OSPF vs ISIS - Which do you prefer & why?

Mark Tinka mark.tinka at seacom.mu
Thu Nov 10 06:12:05 UTC 2016

On 10/Nov/16 04:45, RT Parrish wrote:

> 1) Network Topology support - The differences between a single OSPF
> backbone area and a contiguous set of Level-2 adjacencies will occasionally
> be a deciding factor.

L2 IS-IS can be as chatty as single-area OSPF. That said, IS-IS has
native tools to reduce that chatter (like PRC, and iSPF), but to be
honest, I'm not sure it makes much of a difference given today's faster
router CPU's.

> 2) Feature Support on a per vendor basis - Some vendors will roll new
> features out in one or the other protocols prior to the other.  Segment
> Routing and some of its enhancements come to mind as being in ISIS first.

I've noticed that the delay between when IS-IS and/or OSPF pick up a
feature the other already has is reasonable. By the time an OSPF has
completed evaluating whether they need LFA, it would have been
implemented in the IGP.

I suppose back then, there was a much bigger between when features made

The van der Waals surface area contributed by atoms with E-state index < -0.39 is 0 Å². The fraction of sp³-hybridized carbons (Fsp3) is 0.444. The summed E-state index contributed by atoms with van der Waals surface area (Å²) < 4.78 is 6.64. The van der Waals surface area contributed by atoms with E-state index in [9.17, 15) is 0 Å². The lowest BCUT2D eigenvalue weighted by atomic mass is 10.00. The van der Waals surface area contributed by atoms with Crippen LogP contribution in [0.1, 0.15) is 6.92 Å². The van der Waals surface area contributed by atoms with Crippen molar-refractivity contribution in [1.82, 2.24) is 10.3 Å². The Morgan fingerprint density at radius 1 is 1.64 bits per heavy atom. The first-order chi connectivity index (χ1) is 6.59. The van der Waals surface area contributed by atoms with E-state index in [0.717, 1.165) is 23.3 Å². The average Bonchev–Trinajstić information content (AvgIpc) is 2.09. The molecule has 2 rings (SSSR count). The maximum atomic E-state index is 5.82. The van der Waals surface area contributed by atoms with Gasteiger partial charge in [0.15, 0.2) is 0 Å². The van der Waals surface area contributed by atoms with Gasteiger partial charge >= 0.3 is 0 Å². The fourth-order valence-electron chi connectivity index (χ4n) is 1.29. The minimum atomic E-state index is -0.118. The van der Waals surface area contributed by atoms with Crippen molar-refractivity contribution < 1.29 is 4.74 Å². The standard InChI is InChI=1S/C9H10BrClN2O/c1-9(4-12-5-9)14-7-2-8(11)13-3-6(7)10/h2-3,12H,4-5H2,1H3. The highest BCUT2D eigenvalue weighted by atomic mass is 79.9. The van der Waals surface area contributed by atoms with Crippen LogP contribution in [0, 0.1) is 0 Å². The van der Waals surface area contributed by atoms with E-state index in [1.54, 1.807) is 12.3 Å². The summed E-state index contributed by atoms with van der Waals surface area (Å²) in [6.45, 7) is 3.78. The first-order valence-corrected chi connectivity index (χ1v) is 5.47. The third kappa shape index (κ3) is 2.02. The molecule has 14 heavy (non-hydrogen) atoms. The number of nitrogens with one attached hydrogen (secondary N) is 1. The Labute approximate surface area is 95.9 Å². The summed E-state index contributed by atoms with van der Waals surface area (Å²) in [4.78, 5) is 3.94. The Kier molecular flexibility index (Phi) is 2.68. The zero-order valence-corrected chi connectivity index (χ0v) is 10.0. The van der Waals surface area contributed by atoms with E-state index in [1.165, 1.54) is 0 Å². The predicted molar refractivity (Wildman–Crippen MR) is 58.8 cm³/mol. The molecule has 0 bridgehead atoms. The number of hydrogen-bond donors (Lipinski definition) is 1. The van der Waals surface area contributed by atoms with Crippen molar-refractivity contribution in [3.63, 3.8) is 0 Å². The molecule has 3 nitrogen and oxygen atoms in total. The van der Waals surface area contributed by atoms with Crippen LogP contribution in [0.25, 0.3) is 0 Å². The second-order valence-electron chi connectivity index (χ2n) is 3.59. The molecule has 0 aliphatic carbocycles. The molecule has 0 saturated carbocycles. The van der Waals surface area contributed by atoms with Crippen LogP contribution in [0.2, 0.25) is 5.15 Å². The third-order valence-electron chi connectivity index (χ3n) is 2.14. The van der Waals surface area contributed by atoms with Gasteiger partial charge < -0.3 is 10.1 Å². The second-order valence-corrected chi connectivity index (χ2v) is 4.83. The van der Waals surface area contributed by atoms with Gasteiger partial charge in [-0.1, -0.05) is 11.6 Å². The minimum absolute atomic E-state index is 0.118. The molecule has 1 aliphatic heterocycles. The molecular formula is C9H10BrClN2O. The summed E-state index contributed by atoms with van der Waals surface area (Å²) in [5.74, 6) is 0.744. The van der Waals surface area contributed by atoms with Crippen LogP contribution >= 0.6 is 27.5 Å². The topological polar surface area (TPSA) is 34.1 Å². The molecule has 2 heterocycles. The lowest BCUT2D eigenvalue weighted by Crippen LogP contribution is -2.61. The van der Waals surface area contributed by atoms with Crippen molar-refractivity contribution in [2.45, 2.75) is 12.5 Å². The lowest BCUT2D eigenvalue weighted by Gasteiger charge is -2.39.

it between both protocols, but things seem to be on par nowadays.

> 3) Layer 2 adjacencies - I think someone already mentioned that you form
> adjacencies at layer 2 which also means that with a single adj you can
> support multiple protocols (v4/v6). OSPF would require two different
> instances to support both. Maybe good, maybe not. Depends on your desired
> level of isolation between the two.

OSPFv3 can support the advertisement of IPv4 prefixes. But you'd still
need an IPv6 link layer.

> 4) CPU performance is academic at this point - The SPF calculations in most
> networks would require next to no difference between the two protocols even
> if running both IPv4 and v6.


> End of the day, use the right tool/vendor/technology for the right job.



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